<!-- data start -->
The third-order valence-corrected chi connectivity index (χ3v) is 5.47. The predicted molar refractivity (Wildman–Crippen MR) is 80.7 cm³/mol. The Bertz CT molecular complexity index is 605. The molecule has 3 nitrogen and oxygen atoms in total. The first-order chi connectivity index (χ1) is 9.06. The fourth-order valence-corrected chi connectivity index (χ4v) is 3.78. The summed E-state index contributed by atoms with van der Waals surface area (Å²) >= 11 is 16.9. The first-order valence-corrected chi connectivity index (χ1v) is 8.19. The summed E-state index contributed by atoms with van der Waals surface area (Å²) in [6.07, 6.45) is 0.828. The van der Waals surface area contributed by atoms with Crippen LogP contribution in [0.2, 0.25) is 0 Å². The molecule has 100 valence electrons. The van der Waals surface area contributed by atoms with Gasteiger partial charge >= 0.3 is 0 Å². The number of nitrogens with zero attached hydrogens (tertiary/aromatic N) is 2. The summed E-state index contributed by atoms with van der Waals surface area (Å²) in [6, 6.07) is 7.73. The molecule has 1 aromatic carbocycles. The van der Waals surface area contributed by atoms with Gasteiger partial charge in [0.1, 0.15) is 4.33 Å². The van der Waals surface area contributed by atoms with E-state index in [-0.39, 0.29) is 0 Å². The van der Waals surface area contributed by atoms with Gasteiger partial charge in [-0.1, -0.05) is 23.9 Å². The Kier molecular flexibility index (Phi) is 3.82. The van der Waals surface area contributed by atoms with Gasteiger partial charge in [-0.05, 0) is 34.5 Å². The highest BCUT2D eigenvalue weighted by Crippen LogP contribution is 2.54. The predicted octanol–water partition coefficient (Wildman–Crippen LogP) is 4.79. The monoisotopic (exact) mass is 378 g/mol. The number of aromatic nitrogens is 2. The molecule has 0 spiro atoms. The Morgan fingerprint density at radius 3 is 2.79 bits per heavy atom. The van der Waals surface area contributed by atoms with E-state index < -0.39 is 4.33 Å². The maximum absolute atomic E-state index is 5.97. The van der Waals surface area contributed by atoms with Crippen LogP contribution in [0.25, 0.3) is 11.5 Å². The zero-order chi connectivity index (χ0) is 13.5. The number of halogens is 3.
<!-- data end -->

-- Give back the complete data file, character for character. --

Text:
The third-order valence-corrected chi connectivity index (χ3v) is 5.47. The predicted molar refractivity (Wildman–Crippen MR) is 80.7 cm³/mol. The Bertz CT molecular complexity index is 605. The molecule has 3 nitrogen and oxygen atoms in total. The first-order chi connectivity index (χ1) is 9.06. The fourth-order valence-corrected chi connectivity index (χ4v) is 3.78. The summed E-state index contributed by atoms with van der Waals surface area (Å²) >= 11 is 16.9. The first-order valence-corrected chi connectivity index (χ1v) is 8.19. The summed E-state index contributed by atoms with van der Waals surface area (Å²) in [6.07, 6.45) is 0.828. The van der Waals surface area contributed by atoms with Crippen LogP contribution in [0.2, 0.25) is 0 Å². The molecule has 100 valence electrons. The van der Waals surface area contributed by atoms with Gasteiger partial charge >= 0.3 is 0 Å². The number of nitrogens with zero attached hydrogens (tertiary/aromatic N) is 2. The summed E-state index contributed by atoms with van der Waals surface area (Å²) in [6, 6.07) is 7.73. The molecule has 1 aromatic carbocycles. The van der Waals surface area contributed by atoms with Gasteiger partial charge in [0.1, 0.15) is 4.33 Å². The van der Waals surface area contributed by atoms with E-state index in [-0.39, 0.29) is 0 Å². The van der Waals surface area contributed by atoms with Gasteiger partial charge in [-0.1, -0.05) is 23.9 Å². The Kier molecular flexibility index (Phi) is 3.82. The van der Waals surface area contributed by atoms with Gasteiger partial charge in [-0.05, 0) is 34.5 Å². The highest BCUT2D eigenvalue weighted by Crippen LogP contribution is 2.54. The predicted octanol–water partition coefficient (Wildman–Crippen LogP) is 4.79. The monoisotopic (exact) mass is 378 g/mol. The number of aromatic nitrogens is 2. The molecule has 0 spiro atoms. The Morgan fingerprint density at radius 3 is 2.79 bits per heavy atom. The van der Waals surface area contributed by atoms with E-state index < -0.39 is 4.33 Å². The maximum absolute atomic E-state index is 5.97. The van der Waals surface area contributed by atoms with Crippen LogP contribution in [0.25, 0.3) is 11.5 Å². The zero-order chi connectivity index (χ0) is 13.5. The number of halogens is 3.